- According to CEO Mike Flewitt, McLaren’s use of internal-combustion engines is likely to continue beyond the British government’s proposed ban on their sale after 2035.
- Work is underway on a P1 replacement—which is set to be a hybrid, not an EV.
- The specialty carmaker says it has no plans to move beyond supercars, unlike most luxury rivals.
The British government’s proposal to pull forward a ban on the sale of gasoline and diesel powerplants from 2040 to 2035 has raised some serious questions for the U.K.’s luxury automakers, especially as many of them are about to move into hybrid powerplants, which also face the ax.
“It was a surprise, and not a particularly nice one,” McLaren CEO Mike Flewitt told Car and Driver when we spoke to him by telephone earlier this week, in lieu of the interview we were meant to carry out at the canceled Geneva auto show. “Moving to 2035 is aggressive, including hybrids obviously much more so. I see it as a vision by the government. There’s no plan underpinning it in terms of infrastructure or technology at this stage.”
McLaren is going to join with other automakers in lobbying for hybrids to be excluded, but Flewitt also acknowledged that McLaren’s global sales mean it will almost certainly still be working on cars using at least some form of combustion power, even if these have been banned in Britain 15 years from now.
“I’ve always thought that EV rollout would see different market segments responding at different speeds. It does suit small commuter cars pretty well,” he said, “with other sectors like ours responding a little later. I also think there will be geographic differences, with some markets like China pushing aggressively and other markets having a more relaxed time frame. Add all that together, and you’ve got a mixed powertrain strategy for the next 20 or 30 years.”
McLaren is already committed to hybridizing almost its entire lineup, but with electrical power playing a relatively limited role. Moving beyond that to bigger battery packs would produce some major packaging headaches. “As a lower-volume manufacturer, our strategy is built around one platform,” he said, “so we might need an EV platform for certain markets and a hybrid platform for other markets or sectors.”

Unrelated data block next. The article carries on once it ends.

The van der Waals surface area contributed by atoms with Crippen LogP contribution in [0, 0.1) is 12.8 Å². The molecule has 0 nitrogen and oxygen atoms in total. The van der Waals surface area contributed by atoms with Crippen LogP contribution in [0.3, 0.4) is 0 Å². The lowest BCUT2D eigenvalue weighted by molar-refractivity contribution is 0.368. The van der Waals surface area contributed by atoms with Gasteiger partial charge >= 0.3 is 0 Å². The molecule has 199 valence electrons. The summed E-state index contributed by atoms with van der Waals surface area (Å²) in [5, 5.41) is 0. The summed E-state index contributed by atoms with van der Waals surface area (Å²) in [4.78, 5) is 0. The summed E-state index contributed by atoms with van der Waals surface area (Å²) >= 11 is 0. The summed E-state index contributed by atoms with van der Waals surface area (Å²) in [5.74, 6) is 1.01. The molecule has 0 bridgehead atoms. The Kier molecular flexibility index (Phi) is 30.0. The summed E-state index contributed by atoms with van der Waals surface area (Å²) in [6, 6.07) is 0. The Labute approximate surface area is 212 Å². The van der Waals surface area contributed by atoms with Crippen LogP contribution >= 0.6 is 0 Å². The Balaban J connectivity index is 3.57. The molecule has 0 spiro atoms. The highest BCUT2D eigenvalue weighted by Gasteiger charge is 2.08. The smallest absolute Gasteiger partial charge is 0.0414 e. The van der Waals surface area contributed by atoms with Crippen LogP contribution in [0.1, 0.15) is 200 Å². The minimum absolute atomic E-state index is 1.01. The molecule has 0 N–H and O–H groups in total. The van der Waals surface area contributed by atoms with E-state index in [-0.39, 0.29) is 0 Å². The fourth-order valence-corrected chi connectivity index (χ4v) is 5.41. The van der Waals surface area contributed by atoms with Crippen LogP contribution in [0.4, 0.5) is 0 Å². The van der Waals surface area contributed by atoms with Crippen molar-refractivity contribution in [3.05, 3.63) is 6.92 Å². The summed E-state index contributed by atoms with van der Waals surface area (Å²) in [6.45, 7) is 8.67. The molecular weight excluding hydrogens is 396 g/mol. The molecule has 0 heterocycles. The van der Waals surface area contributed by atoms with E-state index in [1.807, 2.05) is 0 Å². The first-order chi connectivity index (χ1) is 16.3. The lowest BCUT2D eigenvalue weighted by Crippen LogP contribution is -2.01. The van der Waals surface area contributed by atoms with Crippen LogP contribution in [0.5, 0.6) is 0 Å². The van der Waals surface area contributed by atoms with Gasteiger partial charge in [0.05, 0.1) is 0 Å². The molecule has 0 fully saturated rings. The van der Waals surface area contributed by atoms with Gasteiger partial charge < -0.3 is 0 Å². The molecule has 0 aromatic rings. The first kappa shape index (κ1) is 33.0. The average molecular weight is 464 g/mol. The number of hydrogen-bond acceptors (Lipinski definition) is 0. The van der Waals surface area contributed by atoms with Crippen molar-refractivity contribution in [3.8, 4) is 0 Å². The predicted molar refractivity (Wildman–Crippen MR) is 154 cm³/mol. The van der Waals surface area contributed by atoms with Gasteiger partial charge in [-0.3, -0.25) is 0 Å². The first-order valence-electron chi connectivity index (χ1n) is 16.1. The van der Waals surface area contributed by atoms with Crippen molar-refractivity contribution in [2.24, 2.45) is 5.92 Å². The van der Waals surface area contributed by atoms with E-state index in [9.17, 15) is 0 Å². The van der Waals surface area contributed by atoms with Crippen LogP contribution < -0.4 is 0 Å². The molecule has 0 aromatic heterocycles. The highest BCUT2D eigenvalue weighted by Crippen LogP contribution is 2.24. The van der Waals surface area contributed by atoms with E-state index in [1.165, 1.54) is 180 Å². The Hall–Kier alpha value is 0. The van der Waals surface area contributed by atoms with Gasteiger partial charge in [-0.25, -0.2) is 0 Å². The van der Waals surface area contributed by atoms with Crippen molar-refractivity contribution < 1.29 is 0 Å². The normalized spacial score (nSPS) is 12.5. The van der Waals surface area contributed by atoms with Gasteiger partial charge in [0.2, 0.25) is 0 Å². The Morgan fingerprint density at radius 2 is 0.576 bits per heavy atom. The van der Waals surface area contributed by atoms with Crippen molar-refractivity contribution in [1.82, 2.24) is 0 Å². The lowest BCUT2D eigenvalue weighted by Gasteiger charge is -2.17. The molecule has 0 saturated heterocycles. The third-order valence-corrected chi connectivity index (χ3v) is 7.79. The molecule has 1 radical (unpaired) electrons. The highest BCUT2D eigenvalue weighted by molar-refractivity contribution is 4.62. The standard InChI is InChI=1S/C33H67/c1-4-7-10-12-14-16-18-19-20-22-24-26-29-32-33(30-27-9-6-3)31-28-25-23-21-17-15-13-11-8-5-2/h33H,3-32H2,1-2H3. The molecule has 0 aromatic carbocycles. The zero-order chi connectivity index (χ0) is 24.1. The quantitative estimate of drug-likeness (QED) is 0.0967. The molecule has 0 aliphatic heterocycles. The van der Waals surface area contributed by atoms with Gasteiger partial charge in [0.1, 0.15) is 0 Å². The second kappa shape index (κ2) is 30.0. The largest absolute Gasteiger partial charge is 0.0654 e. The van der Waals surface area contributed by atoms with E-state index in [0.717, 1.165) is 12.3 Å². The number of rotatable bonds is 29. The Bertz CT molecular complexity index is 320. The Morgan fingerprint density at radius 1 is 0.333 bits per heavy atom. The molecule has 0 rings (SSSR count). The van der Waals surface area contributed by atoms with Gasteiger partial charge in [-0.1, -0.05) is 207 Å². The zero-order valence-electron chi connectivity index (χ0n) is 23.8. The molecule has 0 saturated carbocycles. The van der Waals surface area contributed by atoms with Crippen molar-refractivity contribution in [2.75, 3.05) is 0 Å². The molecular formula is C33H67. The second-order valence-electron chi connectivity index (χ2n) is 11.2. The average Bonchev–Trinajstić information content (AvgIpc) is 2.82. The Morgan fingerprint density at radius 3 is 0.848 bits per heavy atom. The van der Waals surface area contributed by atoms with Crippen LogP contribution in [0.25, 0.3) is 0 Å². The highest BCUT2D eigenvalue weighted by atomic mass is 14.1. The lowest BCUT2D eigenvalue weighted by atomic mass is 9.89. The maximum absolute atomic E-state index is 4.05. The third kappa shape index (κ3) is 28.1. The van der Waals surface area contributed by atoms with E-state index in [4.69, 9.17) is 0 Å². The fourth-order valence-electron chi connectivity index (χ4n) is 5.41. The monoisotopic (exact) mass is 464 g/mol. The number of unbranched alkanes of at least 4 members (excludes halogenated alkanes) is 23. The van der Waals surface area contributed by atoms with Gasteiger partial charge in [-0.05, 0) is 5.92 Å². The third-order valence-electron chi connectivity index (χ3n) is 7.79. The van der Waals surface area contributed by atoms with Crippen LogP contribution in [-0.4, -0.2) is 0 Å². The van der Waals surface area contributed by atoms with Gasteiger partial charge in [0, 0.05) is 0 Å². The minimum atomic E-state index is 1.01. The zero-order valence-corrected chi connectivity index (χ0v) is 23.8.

The wait for a pure electric McLaren looks set to be long, despite the development of megafast EV hypercars like the Lotus Evija. Flewitt confirms that the next vehicle McLaren will develop in its range-topping Ultimate Series after the Elva roadster will be the long-awaited replacement for the P1, due around 2024. “We haven’t announced the powertrain for that. Obviously, looking forward, it will either be hybridized or EV,” he said.
Which sounded like the door is still open, until he went on: “I like EVs, I’ve driven them quite a lot lately, and for regular use they are responsive, refined, and have incredible performance,” Flewitt said. “But the charging times are really restrictive. Take the 765LT as an example: we know a lot of customers are going to take that to the track. If it was an EV, you’d be looking at maybe 30 minutes of running time and then plug it in until the next day. That’s not a persuasive position.”
He continued by acknowledging, “I’m going to sound like I’m being flippant here, but go and buy a drag racer, and that will do a pretty incredible quarter-mile time and then run out of fuel.
“We don’t build cars like that, pure zero-to-200 or zero-to-300 or even top speed. It’s not the purpose of the car’ it’s a consequence of the attributes we’ve designed into it. They’re incredible, the Evija, that Pininfarina with 2000 horsepower. But how long do you think you could drive them flat out?”
Flewitt also said he sees a rosy medium-term future for more traditional supercars, saying that the early reception for the 765LT—which was meant to be revealed at Geneva—has been overwhelmingly positive. The company has opted to switch back to limiting production numbers rather than limiting production time, a strategy Flewitt admitted “didn’t resonate as strongly in the market as when we’ve defined a volume.” Which is why the new car will be limited, and each one will carry a number.
What about other brave new directions? Flewitt has gone on the record several times to say that McLaren won’t follow the herd and make an SUV, but what about anything that isn’t a traditional two-door, two-seat supercar?
“I think that’s still a no,” he said. “I think at the kind of numbers we have right now—4500 to 5000 cars a year globally—that’s a good volume. And as long as we’re staying true to our core, which is supercars, there is going to be good global demand for that.
“We can be consistent with the brand, get good returns, invest in new technology, and move it forward. That’s not to say that at some point we wouldn’t want to grow the brand, take some of our technical strengths into other areas—but there are no plans currently.”